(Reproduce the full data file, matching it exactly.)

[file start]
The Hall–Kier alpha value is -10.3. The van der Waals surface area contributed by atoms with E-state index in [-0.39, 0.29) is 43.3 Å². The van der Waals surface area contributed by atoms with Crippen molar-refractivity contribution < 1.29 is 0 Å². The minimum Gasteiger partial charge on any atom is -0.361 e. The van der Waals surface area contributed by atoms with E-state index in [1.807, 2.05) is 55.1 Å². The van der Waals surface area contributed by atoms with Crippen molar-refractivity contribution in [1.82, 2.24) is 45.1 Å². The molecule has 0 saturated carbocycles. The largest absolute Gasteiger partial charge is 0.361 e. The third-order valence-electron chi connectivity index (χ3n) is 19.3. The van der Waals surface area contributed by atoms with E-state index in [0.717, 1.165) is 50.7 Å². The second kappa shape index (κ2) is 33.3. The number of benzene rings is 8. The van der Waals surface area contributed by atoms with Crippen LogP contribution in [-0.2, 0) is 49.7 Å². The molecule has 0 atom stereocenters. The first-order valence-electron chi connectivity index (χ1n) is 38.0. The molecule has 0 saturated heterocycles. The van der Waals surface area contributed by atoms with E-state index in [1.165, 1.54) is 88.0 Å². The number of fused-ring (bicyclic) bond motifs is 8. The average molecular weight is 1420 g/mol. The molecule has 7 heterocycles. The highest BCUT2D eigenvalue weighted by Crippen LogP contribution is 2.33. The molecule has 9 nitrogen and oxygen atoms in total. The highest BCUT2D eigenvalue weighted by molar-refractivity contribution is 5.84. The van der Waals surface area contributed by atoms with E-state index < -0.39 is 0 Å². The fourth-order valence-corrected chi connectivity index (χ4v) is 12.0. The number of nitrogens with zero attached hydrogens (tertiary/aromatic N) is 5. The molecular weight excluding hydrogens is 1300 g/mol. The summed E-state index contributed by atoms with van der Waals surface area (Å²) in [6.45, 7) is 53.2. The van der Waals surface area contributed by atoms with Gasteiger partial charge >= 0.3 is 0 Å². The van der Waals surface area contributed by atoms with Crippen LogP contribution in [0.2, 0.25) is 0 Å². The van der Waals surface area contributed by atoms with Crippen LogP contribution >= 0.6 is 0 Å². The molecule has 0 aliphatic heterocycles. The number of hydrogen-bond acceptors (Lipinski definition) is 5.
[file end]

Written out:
The Hall–Kier alpha value is -10.3. The van der Waals surface area contributed by atoms with E-state index in [-0.39, 0.29) is 43.3 Å². The van der Waals surface area contributed by atoms with Crippen molar-refractivity contribution < 1.29 is 0 Å². The minimum Gasteiger partial charge on any atom is -0.361 e. The van der Waals surface area contributed by atoms with E-state index in [1.807, 2.05) is 55.1 Å². The van der Waals surface area contributed by atoms with Crippen molar-refractivity contribution in [1.82, 2.24) is 45.1 Å². The molecule has 0 saturated carbocycles. The largest absolute Gasteiger partial charge is 0.361 e. The third-order valence-electron chi connectivity index (χ3n) is 19.3. The van der Waals surface area contributed by atoms with E-state index in [0.717, 1.165) is 50.7 Å². The second kappa shape index (κ2) is 33.3. The number of benzene rings is 8. The van der Waals surface area contributed by atoms with Crippen LogP contribution in [-0.2, 0) is 49.7 Å². The molecule has 0 atom stereocenters. The first-order valence-electron chi connectivity index (χ1n) is 38.0. The molecule has 0 saturated heterocycles. The van der Waals surface area contributed by atoms with E-state index in [1.165, 1.54) is 88.0 Å². The number of fused-ring (bicyclic) bond motifs is 8. The average molecular weight is 1420 g/mol. The molecule has 7 heterocycles. The highest BCUT2D eigenvalue weighted by Crippen LogP contribution is 2.33. The molecule has 9 nitrogen and oxygen atoms in total. The highest BCUT2D eigenvalue weighted by molar-refractivity contribution is 5.84. The van der Waals surface area contributed by atoms with E-state index < -0.39 is 0 Å². The fourth-order valence-corrected chi connectivity index (χ4v) is 12.0. The number of nitrogens with zero attached hydrogens (tertiary/aromatic N) is 5. The molecular weight excluding hydrogens is 1300 g/mol. The summed E-state index contributed by atoms with van der Waals surface area (Å²) in [6.45, 7) is 53.2. The van der Waals surface area contributed by atoms with Gasteiger partial charge >= 0.3 is 0 Å². The van der Waals surface area contributed by atoms with Crippen LogP contribution in [0.2, 0.25) is 0 Å². The van der Waals surface area contributed by atoms with Crippen LogP contribution >= 0.6 is 0 Å². The molecule has 0 aliphatic heterocycles. The number of hydrogen-bond acceptors (Lipinski definition) is 5.